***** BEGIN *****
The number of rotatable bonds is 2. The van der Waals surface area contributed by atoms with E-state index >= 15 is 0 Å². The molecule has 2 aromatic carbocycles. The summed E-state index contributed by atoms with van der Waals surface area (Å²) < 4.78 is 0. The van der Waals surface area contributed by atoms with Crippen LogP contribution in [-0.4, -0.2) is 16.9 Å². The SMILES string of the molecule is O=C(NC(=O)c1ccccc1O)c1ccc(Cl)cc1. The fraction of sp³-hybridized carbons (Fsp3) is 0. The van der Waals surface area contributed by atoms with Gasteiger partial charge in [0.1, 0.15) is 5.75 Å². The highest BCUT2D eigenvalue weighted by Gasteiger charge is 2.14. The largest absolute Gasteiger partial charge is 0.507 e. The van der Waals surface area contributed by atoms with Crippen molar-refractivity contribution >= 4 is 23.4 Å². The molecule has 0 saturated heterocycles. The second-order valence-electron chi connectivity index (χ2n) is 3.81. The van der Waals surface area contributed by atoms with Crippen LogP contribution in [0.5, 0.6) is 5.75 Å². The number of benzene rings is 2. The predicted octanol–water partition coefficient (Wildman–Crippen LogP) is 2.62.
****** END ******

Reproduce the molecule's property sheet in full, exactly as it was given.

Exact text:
The number of rotatable bonds is 2. The van der Waals surface area contributed by atoms with E-state index >= 15 is 0 Å². The molecule has 2 aromatic carbocycles. The summed E-state index contributed by atoms with van der Waals surface area (Å²) < 4.78 is 0. The van der Waals surface area contributed by atoms with Crippen LogP contribution in [-0.4, -0.2) is 16.9 Å². The SMILES string of the molecule is O=C(NC(=O)c1ccccc1O)c1ccc(Cl)cc1. The fraction of sp³-hybridized carbons (Fsp3) is 0. The van der Waals surface area contributed by atoms with Gasteiger partial charge in [0.1, 0.15) is 5.75 Å². The highest BCUT2D eigenvalue weighted by Gasteiger charge is 2.14. The largest absolute Gasteiger partial charge is 0.507 e. The van der Waals surface area contributed by atoms with Crippen molar-refractivity contribution >= 4 is 23.4 Å². The molecule has 0 saturated heterocycles. The second-order valence-electron chi connectivity index (χ2n) is 3.81. The van der Waals surface area contributed by atoms with Crippen LogP contribution in [0.5, 0.6) is 5.75 Å². The number of benzene rings is 2. The predicted octanol–water partition coefficient (Wildman–Crippen LogP) is 2.62.